Motyer, J. Alec. The Prophecy of Isaiah: An Introduction & Commentary. Downer’s Grove, IL: InterVarsity Press, 1993. “Isaiah 38-55: The Book of the Servant” “B. The Consolation of the World (40:1-42:17)” Loc. 8598-9388.
Motyer notes that after the messages of devastation in chapters 38-39, Isaiah either needs to apologize for giving false hopes or he needs to give a sure hope of restoration. He gives that sure hope in this passage (Motyer 1993, Loc. 8601). God is shown here as the creator and ruler of all. On this basis he is able to console his people (Motyer 1993, Loc. 8606). Even in a time of turmoil, the prophet speaks God’s comfort to his people. The way for God’s presence as the king of all is to be prepared. Thus he can usher in his glory (Motyer 1993, Loc. 8649).
Isaiah presents God as the creator of all in 40:12-31. He uses a disputation format to demonstrate God’s character and status (Motyer 1993, Loc. 8723). God’s standing as the creator gives Israel comfort. He will care for his creation. God’s greatness exceeds all others and all human means of expression (Motyer 1993, Loc. 8781). Unlike the idols, he is able to guard his people (Motyer 1993, Loc. 8793). It is all easy for God. He is too great to fail to care for the least of his people (Motyer 1993, Loc. 8868).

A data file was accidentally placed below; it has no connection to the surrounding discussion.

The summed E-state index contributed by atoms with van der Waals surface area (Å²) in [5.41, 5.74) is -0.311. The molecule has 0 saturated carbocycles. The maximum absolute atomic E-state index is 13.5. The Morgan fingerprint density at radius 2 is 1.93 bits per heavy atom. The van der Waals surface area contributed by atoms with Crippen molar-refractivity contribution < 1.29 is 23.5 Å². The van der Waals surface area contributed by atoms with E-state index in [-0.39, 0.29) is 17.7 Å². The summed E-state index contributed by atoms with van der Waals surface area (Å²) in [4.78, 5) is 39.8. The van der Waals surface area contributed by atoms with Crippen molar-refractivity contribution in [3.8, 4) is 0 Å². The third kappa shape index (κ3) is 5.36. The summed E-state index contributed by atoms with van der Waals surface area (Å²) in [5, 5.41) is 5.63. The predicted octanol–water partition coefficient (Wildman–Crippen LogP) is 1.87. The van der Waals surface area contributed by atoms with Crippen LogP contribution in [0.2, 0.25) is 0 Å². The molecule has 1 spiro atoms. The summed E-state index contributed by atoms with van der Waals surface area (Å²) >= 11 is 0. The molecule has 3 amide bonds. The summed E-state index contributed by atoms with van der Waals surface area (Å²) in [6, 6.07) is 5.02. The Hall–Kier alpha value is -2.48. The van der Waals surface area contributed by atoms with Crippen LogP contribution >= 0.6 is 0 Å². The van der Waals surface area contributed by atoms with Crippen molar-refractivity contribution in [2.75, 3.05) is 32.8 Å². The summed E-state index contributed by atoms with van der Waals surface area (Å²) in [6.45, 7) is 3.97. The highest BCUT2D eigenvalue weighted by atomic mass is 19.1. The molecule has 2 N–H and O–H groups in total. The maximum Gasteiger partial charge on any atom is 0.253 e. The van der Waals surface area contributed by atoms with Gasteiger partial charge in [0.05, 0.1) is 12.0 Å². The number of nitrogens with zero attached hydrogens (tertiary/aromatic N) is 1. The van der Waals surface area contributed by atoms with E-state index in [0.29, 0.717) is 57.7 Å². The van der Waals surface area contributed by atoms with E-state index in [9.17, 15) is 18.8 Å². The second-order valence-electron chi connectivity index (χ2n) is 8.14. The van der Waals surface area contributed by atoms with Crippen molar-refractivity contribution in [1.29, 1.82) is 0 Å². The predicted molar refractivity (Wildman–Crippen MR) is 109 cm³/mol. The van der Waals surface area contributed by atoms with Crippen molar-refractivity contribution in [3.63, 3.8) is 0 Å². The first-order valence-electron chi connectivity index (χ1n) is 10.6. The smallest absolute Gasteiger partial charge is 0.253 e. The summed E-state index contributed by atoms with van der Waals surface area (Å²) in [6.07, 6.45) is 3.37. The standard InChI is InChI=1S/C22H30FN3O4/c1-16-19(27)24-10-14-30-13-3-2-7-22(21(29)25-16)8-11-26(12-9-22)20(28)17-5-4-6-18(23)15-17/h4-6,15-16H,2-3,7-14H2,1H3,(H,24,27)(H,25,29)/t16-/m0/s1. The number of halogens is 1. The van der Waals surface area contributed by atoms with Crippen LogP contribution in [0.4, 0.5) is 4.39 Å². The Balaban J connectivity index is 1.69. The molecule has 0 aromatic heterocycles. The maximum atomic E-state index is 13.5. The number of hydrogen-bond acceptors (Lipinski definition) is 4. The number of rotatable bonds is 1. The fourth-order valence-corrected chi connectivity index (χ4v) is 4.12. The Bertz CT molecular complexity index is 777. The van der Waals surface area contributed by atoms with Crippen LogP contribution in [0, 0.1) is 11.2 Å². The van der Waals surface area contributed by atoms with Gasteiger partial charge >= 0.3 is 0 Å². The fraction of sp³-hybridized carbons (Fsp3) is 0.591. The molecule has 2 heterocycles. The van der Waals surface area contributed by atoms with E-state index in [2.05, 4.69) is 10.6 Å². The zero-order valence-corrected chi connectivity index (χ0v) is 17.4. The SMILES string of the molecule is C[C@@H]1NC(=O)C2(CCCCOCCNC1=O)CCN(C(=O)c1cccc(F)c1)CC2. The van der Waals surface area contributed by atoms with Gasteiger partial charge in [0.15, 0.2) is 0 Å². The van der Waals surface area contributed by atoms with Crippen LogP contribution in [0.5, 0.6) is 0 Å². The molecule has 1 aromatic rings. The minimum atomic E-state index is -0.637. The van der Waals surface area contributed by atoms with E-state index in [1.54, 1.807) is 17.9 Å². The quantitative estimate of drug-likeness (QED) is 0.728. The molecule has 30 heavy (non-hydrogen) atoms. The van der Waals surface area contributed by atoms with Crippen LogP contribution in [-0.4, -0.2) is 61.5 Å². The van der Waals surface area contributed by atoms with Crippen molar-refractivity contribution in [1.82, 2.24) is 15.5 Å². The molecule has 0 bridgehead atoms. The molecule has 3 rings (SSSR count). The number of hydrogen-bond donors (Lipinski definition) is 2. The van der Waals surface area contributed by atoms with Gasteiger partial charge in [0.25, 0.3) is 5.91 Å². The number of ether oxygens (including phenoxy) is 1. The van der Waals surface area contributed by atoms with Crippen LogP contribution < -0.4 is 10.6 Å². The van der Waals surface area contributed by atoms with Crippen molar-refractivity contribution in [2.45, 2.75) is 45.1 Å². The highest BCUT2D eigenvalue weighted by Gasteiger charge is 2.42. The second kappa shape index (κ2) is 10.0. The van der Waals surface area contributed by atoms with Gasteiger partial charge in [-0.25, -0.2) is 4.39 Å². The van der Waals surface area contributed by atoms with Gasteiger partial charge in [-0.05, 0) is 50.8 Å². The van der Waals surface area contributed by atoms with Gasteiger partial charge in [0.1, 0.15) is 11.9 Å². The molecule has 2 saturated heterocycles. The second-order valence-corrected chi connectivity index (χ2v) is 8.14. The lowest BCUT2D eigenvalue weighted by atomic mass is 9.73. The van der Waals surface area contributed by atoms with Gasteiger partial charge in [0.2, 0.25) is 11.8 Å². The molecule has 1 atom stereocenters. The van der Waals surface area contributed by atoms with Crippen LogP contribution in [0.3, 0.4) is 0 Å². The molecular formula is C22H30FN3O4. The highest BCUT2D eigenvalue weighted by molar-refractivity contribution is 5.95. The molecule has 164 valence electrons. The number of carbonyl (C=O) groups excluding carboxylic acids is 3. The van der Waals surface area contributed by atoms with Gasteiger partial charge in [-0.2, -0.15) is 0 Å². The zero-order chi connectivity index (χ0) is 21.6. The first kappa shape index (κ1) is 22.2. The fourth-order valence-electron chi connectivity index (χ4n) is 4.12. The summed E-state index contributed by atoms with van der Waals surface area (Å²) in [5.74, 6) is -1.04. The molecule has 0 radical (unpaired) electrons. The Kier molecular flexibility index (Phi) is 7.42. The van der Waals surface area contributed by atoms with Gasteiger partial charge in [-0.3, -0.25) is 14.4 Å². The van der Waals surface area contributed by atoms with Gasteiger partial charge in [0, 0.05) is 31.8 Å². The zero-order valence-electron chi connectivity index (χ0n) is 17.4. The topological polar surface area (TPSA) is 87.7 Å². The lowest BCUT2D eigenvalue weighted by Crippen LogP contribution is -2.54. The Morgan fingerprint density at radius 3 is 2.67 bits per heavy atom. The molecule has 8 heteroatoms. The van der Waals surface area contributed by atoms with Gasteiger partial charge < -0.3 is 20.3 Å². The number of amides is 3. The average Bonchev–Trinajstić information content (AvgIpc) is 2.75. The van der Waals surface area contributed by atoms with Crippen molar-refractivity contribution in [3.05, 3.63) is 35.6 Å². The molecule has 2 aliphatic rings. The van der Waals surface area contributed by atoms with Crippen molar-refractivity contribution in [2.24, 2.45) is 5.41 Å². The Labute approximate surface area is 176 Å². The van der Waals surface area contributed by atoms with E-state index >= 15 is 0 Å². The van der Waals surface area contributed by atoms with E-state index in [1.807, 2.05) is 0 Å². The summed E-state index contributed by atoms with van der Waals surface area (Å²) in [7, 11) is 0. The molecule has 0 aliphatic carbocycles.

Chapter 40 verses 1-7 make a logical argument that God is the ruler of the whole world (Motyer 1993, Loc. 8908). Isaiah presents God as the one who directs all - a matter of great comfort (Motyer 1993, Loc. 8942). When confronted with this truth, however, Isaiah points out that the world runs to idolatry (41:5-7) (Motyer 1993, Loc. 8973).
Chapter 41:8-21 illustrates God’s consolation of his people (Motyer 1993, Loc. 8984). There are three different illustrations of hope based on God’s care to restore his people. Motyer finds these passages to be very carefully organized in a balanced structure which he has observed elsewhere (Motyer 1993, Loc. 8988). In the content of the passage, the weak becomes strong. This is all of God’s grace.
The text continues in 41:21-42:15 as God cares not only for Jews but also for Gentiles (Motyer 1993, Loc. 9079). God’s work of reconciliation extends to the whole world. Those who depend on idols have a futile hope (Motyer 1993, Loc. 9106). When they try to prove they have hope, they fail. The idols are unable to answer our questions (41:24) (Motyer 1993, Loc. 9122). As the idols are not capable of bringing help, Isaiah calls people to look to God’s “servant” (42:1-9) (Motyer 1993, Loc. 9193). Is the servant Israel? Motyer observes that the servant does not appear to be Israel. The reference seems much more individual (Motyer 1993, Loc. 9224). This gentle servant cares for those in trouble (Motyer 1993, Loc. 9240). God attests to the work of the Servant. He will not fail in his care (Motyer 1993, Loc. 9277). Because of God’s care, Isaiah calls the world to respond to God in praise (42:10-17) (Motyer 1993, Loc. 9317). God will not share his praise or glory. The whole world is to praise God in a new song (Motyer 1993, Loc. 9345).